Some assumptions about getting mentoring
Let's start with some assumptions I'm making.
- Everyone is busy. Few people walk around with signs on them that say, “I mentor.”
- No one knows what you need. It's not like you walk around with your own sign.
- You won't ever get what you never ask for. I know that's a horribly written sentence. Sorry.
- Given all of the above: you will need to be proactive.
Five mentoring roles you need
The first way to get the mentoring you want is to find someone who has done exactly what you want to do, and ask them, directly, for their help. This is like asking a former quarterback for some help if you're trying out for the quarterback position.
If what you are trying to do hasn't fundamentally changed over time, this approach is fantastic. But that's a big if.
You could ask me about raising venture capital. I did a lot of it in the nineties. Guess what? Everything is different. While some principles remain the same, a lot has changed. So my help won't be very helpful.
The Wise One
If you don't have a specific person who has achieved your specific goal, or if things have changed over time – then that first approach won't be very helpful to you. Instead you need a way to learn and grow without asking for specifics.
I like to look for people who've been doing what they've been doing for a long time. They're bound to have some wisdom that I don't even know I'm missing.
Instead of asking for specific help, invite someone to give you generic and broad, but impactful advice. Ask them to share insights that have had a big part in their own development. Take from it what you will. But trust me when I tell you that there's gold there if you're talking to the right person.
This may not require more than a session or two. But it's remarkably helpful. Often it's a simple truth or question that will rock your world for ages. I was asked, “What would you try if you were guaranteed you wouldn't fail?” and it sent me in directions I never would have guessed.
I like to think about this kind of influence like the coach that would take us out to the field for weeks before our sport officially started (in high school). We'd do a lot of running. A lot of drills. A lot of general conditioning that would help us perform better when things finally started up – because we were in better shape.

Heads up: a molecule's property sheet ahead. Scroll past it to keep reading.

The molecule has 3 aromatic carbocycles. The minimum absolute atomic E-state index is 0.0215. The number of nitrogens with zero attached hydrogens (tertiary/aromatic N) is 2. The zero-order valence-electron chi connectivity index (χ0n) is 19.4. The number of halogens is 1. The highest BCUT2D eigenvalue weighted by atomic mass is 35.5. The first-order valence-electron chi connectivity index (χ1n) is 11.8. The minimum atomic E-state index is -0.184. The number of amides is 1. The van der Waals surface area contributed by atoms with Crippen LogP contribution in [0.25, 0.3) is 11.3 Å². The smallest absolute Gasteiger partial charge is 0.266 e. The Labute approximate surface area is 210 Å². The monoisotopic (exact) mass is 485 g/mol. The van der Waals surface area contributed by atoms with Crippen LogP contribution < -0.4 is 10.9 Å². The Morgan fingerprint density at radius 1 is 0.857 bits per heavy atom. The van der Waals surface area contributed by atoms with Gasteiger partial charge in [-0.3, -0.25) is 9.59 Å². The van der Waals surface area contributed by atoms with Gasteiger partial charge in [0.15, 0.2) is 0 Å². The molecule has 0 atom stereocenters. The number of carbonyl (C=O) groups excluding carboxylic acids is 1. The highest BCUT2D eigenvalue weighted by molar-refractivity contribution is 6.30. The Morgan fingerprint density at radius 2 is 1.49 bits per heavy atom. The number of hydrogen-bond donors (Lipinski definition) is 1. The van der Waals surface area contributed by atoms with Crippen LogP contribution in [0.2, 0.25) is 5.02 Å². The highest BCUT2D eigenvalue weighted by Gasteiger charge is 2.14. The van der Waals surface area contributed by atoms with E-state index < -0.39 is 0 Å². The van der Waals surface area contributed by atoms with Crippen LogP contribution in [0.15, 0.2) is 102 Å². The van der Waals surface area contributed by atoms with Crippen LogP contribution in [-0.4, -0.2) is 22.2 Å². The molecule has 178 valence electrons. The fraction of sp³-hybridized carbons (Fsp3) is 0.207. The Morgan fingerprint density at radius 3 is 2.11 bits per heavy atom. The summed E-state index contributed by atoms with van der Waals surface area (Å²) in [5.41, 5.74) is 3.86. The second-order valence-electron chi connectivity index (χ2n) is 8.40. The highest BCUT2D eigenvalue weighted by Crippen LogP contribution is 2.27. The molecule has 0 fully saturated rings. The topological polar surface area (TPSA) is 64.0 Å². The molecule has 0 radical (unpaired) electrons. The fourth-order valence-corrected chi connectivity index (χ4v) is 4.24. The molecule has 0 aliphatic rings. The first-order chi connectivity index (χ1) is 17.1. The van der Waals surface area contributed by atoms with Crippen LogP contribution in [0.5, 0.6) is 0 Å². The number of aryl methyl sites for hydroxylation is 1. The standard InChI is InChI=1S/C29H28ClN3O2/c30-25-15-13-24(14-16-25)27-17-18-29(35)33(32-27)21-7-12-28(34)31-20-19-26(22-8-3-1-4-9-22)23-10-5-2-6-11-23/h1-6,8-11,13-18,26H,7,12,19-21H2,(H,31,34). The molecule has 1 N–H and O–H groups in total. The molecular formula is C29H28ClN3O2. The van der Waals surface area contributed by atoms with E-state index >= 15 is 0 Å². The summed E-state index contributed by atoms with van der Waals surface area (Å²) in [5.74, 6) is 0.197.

Look for someone that has a program. A routine. A set of questions that have proven useful and a set of exercises (homework) that can get you working on stuff that you've been ignoring.
Often your blind spots are where they work best. Because they'll get you and your future in shape.
What's great about coaches is that you can hire them for different kinds of objectives you have – from learning new disciplines to tightening up things that you know are a bit soft.
You've used Google Analytics right? Now imagine it was a person. You know, the kind that tracks a lot of your data and then – out of all that massive amount of data – asks you the single question that turns it on its head and makes you rethink everything.
I was once asked, “What would it take for you to hit all of next year's projections this year?” – what the what??
But it was an interesting and challenging question. These days if I find myself working with someone who's really smart, I ask to look at their data, because I know two things:
- They're likely to know all the other generic wisdom I have for them
- The data is likely to show me something that they've missed because they're hip deep in things
So, as you talk with people, listen for the people that ask you questions about metrics and data measurements. They're likely to be drawn to those kinds of conversations and may be able to help provide some quick insight, if you have the data.
Again, another big if. Make sure you're collecting data on every aspect of your professional life.
The Personal Trainer
I use the metaphor of a personal trainer because it's one people understand. But I hate them. Let's just get that out of the way. I hate them for the very reason I recommend them. They're always motivational. They're upbeat and praising things.
And frankly, if I'm sore, hurting, and in pain (yes, they sound the same but to me it's bad enough that they get three words), I hate cheery people. But that's just me.
The reason this role is so critical to your success is because making changes after insight has arrived isn't always easy. You have routines. You have processes and structure that are designed to reinforce the old way of doing things.
So finding someone who reinforces the new way is well worth your time and energy. Find someone upbeat. Cheery even. And someone who can help motivate you, however you need it, to keep making the changes you need to.
You're likely to ask me which one is right for you. The answer is any of the above. Or all of them. All together. Or in series. Or just one. The answer is that it's up to you. I've had people in my life fill every one of these roles. And I've worked in each of these capacities with some of the folks I've mentored over the last twenty years.
There's no perfect answer.
Except not getting any help at all and staying stuck in the same routines that will keep delivering the exact same results as always. If you want new results, better results, then start looking for these five mentoring roles.